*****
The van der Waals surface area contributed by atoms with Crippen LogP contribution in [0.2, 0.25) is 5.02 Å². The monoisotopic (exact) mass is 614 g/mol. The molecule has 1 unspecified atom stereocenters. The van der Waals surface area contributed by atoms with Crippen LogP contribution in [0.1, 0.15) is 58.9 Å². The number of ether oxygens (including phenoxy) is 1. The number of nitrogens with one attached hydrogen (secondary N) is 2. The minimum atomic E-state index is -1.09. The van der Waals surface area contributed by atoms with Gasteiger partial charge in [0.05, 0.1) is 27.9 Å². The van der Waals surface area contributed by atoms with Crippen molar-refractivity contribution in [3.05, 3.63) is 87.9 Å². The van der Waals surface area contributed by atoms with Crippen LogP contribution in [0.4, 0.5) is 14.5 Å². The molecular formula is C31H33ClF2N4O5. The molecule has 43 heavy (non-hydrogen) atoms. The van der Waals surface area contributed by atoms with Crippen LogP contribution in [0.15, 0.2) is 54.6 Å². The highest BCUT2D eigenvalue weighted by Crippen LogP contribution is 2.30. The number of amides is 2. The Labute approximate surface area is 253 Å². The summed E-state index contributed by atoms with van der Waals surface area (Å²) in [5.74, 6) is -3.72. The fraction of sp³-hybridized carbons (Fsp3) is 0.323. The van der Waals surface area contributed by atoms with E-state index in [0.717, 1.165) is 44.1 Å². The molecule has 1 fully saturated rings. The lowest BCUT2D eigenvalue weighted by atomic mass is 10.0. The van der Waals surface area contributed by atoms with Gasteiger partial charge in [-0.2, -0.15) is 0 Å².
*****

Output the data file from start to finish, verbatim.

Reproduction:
The van der Waals surface area contributed by atoms with Crippen LogP contribution in [0.2, 0.25) is 5.02 Å². The monoisotopic (exact) mass is 614 g/mol. The molecule has 1 unspecified atom stereocenters. The van der Waals surface area contributed by atoms with Crippen LogP contribution in [0.1, 0.15) is 58.9 Å². The number of ether oxygens (including phenoxy) is 1. The number of nitrogens with one attached hydrogen (secondary N) is 2. The minimum atomic E-state index is -1.09. The van der Waals surface area contributed by atoms with Gasteiger partial charge in [0.05, 0.1) is 27.9 Å². The van der Waals surface area contributed by atoms with Crippen molar-refractivity contribution in [3.05, 3.63) is 87.9 Å². The van der Waals surface area contributed by atoms with Crippen LogP contribution in [0.4, 0.5) is 14.5 Å². The molecular formula is C31H33ClF2N4O5. The molecule has 43 heavy (non-hydrogen) atoms. The van der Waals surface area contributed by atoms with Crippen LogP contribution in [0.15, 0.2) is 54.6 Å². The highest BCUT2D eigenvalue weighted by Crippen LogP contribution is 2.30. The number of amides is 2. The Labute approximate surface area is 253 Å². The summed E-state index contributed by atoms with van der Waals surface area (Å²) in [5.74, 6) is -3.72. The fraction of sp³-hybridized carbons (Fsp3) is 0.323. The van der Waals surface area contributed by atoms with E-state index in [0.717, 1.165) is 44.1 Å². The molecule has 1 fully saturated rings. The lowest BCUT2D eigenvalue weighted by atomic mass is 10.0. The van der Waals surface area contributed by atoms with Gasteiger partial charge in [-0.2, -0.15) is 0 Å².